• Cofe.Core.UserFE - Assign role to user.
  • Cofe.Core.EntryListFE - EntryList related helper functions, includes path parsing and EntryList constructing.
  • Cofe.Core.LinkFE - Get or Set entry links.
  • Cofe.IO.FileFE - File (IFileInfo) related helper functions (equivalent to System.IO.File).
  • Cofe.IO.DirectoryFE - Directory (IDirectoryInfo) related helper functions (equivalent to System.Directory).

Entries 

Although the smallest piece of data in the Cofe system is a property pair, an entry is the business entity inside the Cofe system. Dependent on what you are developing, it can represent an IO item (file/directory), a contact of a person, or perhaps even a section of a Word document.

Once you have registered a volume in a previous section, it's in the Cofe system and you can parse it using the path:

IDirectoryInfo rootDirectory = rootEntry.As<IDirectoryInfo>();
rootDirectory = await EntryFE.TryParsePathAsync<IDirectoryInfo>("{cofe}"); //Or specify the type directory
rootDirectory = DirectoryFE.FromDirectoryPathAsync("{cofe}"); //Or using DirectoryFE helper class.
IFileInfo file1 = await FileFE.FromFilePathAsync("{cofe}\\testParse1.txt");
Console.WriteLine(file1.Length);

If an entry is parsed from EntryFE.TryParsePathAsync(), which returns ICofeSystemInfo, rootEntry is not necessary already implementing the IDirectoryInfo class, so you have to call the cast As<T>() method, Cofe checks if the current implementation supports the requested interface, and re-creates the class that supports the interface if needed. You can use the Is<T>() method to see if it can be "cast" as a specified type.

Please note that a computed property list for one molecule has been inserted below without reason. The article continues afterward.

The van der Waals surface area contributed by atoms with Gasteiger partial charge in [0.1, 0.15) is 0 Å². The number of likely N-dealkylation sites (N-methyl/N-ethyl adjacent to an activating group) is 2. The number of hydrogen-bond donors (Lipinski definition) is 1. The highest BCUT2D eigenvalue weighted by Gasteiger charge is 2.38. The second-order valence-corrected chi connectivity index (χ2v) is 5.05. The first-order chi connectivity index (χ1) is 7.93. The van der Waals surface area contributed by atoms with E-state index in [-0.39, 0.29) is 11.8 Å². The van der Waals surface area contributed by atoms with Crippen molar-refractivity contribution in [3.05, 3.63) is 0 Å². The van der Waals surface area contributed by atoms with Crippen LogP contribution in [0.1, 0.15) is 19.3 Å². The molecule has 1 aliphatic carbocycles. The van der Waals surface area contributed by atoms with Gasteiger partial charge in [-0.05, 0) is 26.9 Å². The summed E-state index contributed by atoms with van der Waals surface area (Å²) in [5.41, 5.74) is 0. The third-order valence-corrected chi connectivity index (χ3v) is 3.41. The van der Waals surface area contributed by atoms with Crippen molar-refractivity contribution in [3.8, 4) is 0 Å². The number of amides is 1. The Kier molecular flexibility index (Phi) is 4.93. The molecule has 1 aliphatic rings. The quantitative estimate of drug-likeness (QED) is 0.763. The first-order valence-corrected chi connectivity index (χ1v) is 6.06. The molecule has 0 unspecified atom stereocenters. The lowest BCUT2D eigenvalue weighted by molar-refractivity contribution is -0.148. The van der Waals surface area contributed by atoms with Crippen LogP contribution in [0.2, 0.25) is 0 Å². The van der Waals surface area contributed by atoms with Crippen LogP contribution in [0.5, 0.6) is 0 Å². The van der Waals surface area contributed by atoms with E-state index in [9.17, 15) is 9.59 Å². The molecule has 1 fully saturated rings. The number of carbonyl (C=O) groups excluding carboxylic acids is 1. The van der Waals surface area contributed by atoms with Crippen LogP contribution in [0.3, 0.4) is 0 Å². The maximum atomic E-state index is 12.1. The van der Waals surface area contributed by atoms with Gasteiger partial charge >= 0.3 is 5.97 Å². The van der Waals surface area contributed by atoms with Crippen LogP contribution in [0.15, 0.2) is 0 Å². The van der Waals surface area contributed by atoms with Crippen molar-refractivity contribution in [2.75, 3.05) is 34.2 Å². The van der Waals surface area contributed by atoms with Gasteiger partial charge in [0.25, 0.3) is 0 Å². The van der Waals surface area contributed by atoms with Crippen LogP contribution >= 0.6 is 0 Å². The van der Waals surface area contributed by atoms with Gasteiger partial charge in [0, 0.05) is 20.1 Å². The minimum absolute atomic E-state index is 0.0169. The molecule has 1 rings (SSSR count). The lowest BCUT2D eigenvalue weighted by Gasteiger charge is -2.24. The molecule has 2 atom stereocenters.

Cofe.IO.IDirectoryInfo inherits from ICofeDirectoryInfo/IFileSystemInfo and then ICofeSystemInfo, while Cofe.IO.IFileInfo inherits from ICofeItemInfo/IFileSystemInfo, and then ICofeSystemInfo, and System.IO has an implementation of FileInfo and DirectoryInfo. So to allow one to access both IDirectoryInfo and IFileInfo properties of an archive file, we have to use the As<T>() method to switch between both interfaces.

All interfaces implement ICofeSystemInfo. ICofeSystemInfo has some important properties, Properties and EntryTypeInfo.

The Properties property is a IPropertyHost, which is responsible for accessing all other properties (e.g., length, md5) and actions (e.g., DeleteAsync, List) of an entry. When you call DeleteAsync you actually get a Func<pd, Task> from a set of PropertyProviders and execute it, this screenshot will give you some idea. PropertyHost will be explained in the next article.

EntryTypeInfo is a property provided by IPropertyHost, it provides type information for the entry. In old days, file type information is not available in FileSystemInfo, and because WinAPI is involved, it's very resource consuming to parse the type information of every entry, so type information like description and icon are stored in an external dictionary. External memory based cache does work on a desktop application but not web services, I decided to include an implementation of IEntryTypeInfo, which is cacheable in the database.

The binary digit (byte[]) in the above screenshot is for EntityFramework to cache the icon, its IEntryTypeInfo.LargeIcon returns a BitmapContainer object, which contains the BitmapSource that allows you to use in WPF applications.

Directories

ICofeDirectoryInfo supports listing and creation of sub-entries. For Listing, ICofeDirectoryInfoExtension provides a range of EnumerateCofeSystemInfos() and GetCofeSystemInfosAsync() methods, which takes FilterCollectionss as parameters.